What is the EPC Band C Rating and How Can Landlords Ensure Their Properties are Compliant?
The government has committed to energy-efficiency and low-carbon emission targets, and has announced plans to pass on some of the legwork to landlords within the next three years.
Let’s take a look at what landlords need to know about energy performance requirements, deadlines, and the costs of non-compliance.
What is the Energy Performance Band C Rating?
Energy Performance Certificates (EPCs) were introduced in 2007 to check how efficient an individual building is. If you’ve bought or sold a property in the last 15 years, you’ll be familiar with the assessment carried out by an approved energy assessor.
The assessor looks at various factors, such as windows, doors, lighting, heating and insulation. Certificate ratings range from A to G, from the most efficient to the least, and remain valid for ten years. Whenever a property is built, sold, or let to a new tenant, the owner needs to obtain an updated EPC.
Why Are Landlord Energy Efficiency Rules Changing?
Since 2018, every new rental agreement has needed to be accompanied by an EPC. Certificates must demonstrate a rating measured at band E as a minimum – that requirement has also applied to pre-existing tenancies since 2020. These current rules are set out in the Domestic Minimum Energy Efficiency Standards Regulations – MEES for short.
Landlords with a property rated F or G are not permitted to let the residence unless they meet exemption criteria or have invested a minimum amount in improving standards. Although this further bill isn’t yet ratified, it seems likely to be passed into law, setting new, much stricter targets. Rental properties may need to meet band C requirements (rather than band E) – and the suggested deadline has been brought forward from 2030 to 2025.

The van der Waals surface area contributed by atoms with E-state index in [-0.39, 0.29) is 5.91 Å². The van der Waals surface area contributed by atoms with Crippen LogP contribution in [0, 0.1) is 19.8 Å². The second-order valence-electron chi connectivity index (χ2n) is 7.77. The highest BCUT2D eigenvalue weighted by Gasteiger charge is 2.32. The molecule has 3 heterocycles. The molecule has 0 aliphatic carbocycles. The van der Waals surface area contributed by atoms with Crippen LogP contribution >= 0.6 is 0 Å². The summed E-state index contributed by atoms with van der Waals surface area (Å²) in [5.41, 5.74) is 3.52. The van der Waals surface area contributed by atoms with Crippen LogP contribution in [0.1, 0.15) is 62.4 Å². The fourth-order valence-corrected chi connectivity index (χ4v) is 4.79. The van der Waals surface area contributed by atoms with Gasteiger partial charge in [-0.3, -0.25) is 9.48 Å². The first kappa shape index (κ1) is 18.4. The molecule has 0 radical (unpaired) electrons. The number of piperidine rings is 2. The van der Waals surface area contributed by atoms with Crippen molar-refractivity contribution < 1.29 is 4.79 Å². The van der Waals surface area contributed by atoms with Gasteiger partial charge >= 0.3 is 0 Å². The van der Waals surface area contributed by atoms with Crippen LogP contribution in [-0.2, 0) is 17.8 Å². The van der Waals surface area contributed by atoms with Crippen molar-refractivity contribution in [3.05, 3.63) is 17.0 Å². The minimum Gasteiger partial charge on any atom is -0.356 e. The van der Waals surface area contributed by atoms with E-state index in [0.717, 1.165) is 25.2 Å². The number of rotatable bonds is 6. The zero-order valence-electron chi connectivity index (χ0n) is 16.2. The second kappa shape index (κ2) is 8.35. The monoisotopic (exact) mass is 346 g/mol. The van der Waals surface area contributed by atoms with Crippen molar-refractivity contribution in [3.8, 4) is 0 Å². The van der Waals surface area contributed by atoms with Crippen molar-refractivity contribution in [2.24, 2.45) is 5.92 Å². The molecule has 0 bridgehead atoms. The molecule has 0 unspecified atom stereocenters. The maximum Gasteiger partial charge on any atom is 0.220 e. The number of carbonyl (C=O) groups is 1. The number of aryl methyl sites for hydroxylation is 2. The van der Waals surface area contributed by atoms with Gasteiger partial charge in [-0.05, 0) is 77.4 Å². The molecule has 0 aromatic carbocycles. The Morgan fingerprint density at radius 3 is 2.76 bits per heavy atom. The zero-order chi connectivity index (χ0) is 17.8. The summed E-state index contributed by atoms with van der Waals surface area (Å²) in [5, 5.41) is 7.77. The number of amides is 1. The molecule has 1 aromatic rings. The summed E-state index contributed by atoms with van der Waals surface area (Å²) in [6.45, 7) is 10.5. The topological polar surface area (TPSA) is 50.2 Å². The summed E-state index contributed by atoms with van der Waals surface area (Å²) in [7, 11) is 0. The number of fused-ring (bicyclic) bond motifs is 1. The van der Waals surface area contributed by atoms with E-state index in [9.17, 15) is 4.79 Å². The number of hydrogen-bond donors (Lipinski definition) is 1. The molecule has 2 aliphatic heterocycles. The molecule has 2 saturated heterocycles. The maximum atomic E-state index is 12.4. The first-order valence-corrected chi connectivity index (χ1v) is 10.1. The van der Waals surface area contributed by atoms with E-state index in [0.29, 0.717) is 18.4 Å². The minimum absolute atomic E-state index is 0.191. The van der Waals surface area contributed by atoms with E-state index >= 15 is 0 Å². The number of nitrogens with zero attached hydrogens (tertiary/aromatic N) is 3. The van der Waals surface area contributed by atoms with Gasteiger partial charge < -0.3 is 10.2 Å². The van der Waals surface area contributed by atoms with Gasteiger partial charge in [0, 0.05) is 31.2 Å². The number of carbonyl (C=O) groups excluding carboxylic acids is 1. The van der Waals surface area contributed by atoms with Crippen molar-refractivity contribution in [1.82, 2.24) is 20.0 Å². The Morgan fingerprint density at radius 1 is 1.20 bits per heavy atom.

That could impact an estimated 60% of all domestic properties, given the proportion of older homes. Mortgage lenders would also need to meet an average property rating of band C across lending ledgers by 2030.
What Are the New Energy Performance Requirements for Rented Properties?
A new bill called the Minimum Energy Performance of Buildings is linked with the Clean Growth Strategy. Among other conditions, the provisional bill states that domestic properties should achieve at least EPC Band C by 2035 and that:
- New rental tenancies from 31st December 2025 onwards would need to meet the same minimum energy efficiency performance.
- Existing tenancies would be required to comply with the threshold from 31st December 2028.
We don’t yet know further details, including how the government will make this practical, cost-effective and affordable or whether the bill will pass in its current format.
Still, landlords should know about the requirements and build in sufficient time to make any necessary adjustments.
What Happens if a Rental Property Doesn’t Meet EPC Band C Thresholds?
While there are some exceptions, most landlords would be subject to local authority fines if they breach the requirements, with the existing system permitting penalties of up to £5,000. We don’t yet know whether that will change, but a similar enforcement schedule will presumably apply.
Which Rental Properties Will Be Exempt from Stricter Energy Performance Requirements?
Some properties already qualify for an exemption (so they don’t need to have an EPC of at least an E rating). The new rules will probably offer comparable exclusions.